One of the dimensions that the Surf Salva Camp 2016replicated was the integration in the community as the waves for change program does, which includes visits to the homes of supported children and youth [8,9]. The Surf Salva Camp 2016 project interacted with the directors and referral educators of the adolescents, as a result there was a growing interest in the program, as well as subsequent contacts in the search for continuity and support in fundraising tasks.
Snelling  states that surf can be used as a therapeutic tool with children and adolescents at risk of social exclusion and names this procedure Surf-therapy, aiming at reducing social psychological symptoms and increasing psychosocial well-being through Surf. The Surf-Salva Camp 2016 was implemented in three camps each one with 16 participants. The sessions combined the practice of surf together with psycho educational activities that aimed to promoted social and emotional competencies and group cohesion.
With regard to the first analysis, the results showed positive outcomes as other similar projects shows [5,6,12-14]. Regarding the items related to emotional regulation, most of the participants felt improvements and reported that they did learn about social and emotional competences, what can be a consequence of the fact that surf training was learn alongside with social emotional competencies. Group integration had also a positive result with 89.3% of the participants indicating that they felt included. As others similar programs have the same outcome [6,14], one can think about the importance of group activities, but also the importance of the individual respect climate that was promoted though the camp. They also reported not having felt stress and having succeeded in establishing positive relationships with significant adults. These data are in agreement with Godfrey, et al. , who states that the sea provides a refreshing environment, that subjects feel in connection with nature when they are in the sea and this experience promotes resilience, a sense of inclusion, development of self-concept and self-esteem, and contact that with the other participants and coaches facilitates building trust and promotes learning. Regarding the second analysis, which was related to the impact of surfing on maladaptive behaviours, such as hyperactivity, emotional, behavioural and peer problems, positive results were also found. The project “the wave” which works specifically with mental health issues, states that surf therapy is a “valuable and cost-effective way to deliver mental health care” . This study also validates surf therapy in reducing problem behaviors once there was a statistically significant decrease in the subscale behaviour problems, in both the self-report version and the institutions’ technicians report. According to the tutors’ perception, there was also a decrease in the subscale of emotional symptoms and in the scale referring to total difficulties. The fact that adolescents completed the instrument scales on the last camp session, an especially emotional day, where some youngsters were more fragile, some having cried, showing sadness because of the end of the camps and worried about the not knowing if they would be with those people again or if they would integrate new surf camps could be influenced the answer to items like “I’m often unhappy”, “I worry a lot” or “I have many fears”. In future surf camps it is thought that an alternative possibility will be the completion of the questionnaires the day after the end of the camp or at the end of the penultimate session.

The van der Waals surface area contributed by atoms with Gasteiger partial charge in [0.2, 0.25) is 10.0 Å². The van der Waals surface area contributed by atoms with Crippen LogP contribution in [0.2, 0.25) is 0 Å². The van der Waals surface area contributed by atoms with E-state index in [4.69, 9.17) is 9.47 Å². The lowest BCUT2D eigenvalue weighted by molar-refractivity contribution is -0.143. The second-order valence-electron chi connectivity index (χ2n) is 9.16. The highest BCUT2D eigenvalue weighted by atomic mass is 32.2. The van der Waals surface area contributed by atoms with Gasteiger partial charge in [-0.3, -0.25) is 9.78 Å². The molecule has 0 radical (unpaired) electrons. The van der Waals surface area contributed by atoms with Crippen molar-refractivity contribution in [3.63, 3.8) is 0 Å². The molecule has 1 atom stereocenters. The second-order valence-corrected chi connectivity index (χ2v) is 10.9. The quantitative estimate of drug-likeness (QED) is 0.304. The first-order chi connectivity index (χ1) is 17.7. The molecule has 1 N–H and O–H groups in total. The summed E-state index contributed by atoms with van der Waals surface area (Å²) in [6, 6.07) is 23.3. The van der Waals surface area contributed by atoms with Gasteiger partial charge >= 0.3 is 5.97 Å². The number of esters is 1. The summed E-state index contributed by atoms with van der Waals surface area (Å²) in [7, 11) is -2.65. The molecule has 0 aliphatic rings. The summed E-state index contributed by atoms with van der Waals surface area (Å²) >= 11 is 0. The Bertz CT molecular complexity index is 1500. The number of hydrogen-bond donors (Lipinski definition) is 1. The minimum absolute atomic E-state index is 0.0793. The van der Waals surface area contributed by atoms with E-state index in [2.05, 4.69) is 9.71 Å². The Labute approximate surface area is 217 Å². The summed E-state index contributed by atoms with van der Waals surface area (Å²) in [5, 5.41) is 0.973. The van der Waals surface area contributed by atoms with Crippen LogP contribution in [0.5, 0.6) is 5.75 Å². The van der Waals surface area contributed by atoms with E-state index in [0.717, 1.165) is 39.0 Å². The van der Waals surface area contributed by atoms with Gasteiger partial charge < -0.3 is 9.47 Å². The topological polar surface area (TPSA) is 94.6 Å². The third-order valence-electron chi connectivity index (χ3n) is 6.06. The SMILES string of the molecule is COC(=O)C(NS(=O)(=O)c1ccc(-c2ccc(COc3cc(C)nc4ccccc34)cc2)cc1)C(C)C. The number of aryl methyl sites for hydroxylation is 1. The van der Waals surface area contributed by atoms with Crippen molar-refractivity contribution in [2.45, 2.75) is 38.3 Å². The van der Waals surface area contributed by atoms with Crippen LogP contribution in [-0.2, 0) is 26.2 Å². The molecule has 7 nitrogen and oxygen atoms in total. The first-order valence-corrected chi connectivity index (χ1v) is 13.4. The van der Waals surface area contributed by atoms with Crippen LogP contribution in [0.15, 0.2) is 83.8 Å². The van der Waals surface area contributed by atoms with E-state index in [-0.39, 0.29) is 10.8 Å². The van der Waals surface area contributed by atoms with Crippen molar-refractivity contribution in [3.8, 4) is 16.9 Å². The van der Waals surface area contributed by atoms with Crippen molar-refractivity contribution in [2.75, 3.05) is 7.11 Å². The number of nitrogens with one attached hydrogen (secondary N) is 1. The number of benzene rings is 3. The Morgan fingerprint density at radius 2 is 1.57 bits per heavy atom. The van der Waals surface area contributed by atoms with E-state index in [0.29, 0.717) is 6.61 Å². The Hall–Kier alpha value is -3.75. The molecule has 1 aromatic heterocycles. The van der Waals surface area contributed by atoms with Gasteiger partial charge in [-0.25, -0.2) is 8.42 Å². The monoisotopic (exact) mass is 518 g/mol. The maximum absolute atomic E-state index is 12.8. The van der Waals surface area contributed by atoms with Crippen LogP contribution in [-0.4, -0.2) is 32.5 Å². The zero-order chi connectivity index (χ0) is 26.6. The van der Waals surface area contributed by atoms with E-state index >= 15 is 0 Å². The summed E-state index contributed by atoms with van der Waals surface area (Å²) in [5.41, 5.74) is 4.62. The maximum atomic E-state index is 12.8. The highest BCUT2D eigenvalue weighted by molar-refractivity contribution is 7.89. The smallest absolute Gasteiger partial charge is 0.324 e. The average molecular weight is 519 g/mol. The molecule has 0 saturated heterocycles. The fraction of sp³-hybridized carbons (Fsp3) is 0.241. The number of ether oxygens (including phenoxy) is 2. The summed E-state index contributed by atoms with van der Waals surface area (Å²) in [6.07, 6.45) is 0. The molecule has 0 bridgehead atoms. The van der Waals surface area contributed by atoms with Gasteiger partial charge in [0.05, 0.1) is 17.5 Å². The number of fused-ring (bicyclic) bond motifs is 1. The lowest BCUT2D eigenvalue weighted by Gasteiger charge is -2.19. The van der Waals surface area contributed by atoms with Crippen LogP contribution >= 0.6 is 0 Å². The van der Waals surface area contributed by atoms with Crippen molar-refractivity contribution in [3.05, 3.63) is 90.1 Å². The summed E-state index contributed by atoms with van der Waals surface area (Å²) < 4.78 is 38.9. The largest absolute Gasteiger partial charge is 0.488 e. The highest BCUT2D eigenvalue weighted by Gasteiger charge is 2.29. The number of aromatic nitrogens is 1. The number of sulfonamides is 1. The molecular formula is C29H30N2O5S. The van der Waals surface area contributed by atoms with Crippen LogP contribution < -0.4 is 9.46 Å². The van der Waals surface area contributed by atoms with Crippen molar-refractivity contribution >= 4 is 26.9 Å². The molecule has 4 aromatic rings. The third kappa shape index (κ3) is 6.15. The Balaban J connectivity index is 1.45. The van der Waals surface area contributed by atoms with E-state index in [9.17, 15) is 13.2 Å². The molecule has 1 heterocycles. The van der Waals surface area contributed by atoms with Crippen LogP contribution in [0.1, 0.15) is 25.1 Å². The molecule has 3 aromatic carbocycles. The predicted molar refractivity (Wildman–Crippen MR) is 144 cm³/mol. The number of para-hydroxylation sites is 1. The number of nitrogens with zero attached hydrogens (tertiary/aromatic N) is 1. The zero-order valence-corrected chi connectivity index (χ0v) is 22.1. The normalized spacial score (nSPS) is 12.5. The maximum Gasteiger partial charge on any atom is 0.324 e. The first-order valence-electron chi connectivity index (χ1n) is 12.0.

There were a number of difficulties during the implementation and evaluation of this process that must be overcome in future Camps as for instance the difficulties of interaction with the care Institutions, the fact that the evaluation team was not present from the very beginning of the project design, and also the difficulties in having the evaluations completed by both the participants and their tutors. Nevertheless, the positive impact of Surf Therapy was evident at the Surf-Salva Camp 2016, where 83% of young people, who were not always very easy to motivate and who found it difficult at times to comply with extra activities as reported by their tutors, responded that they want to continue practicing Surf.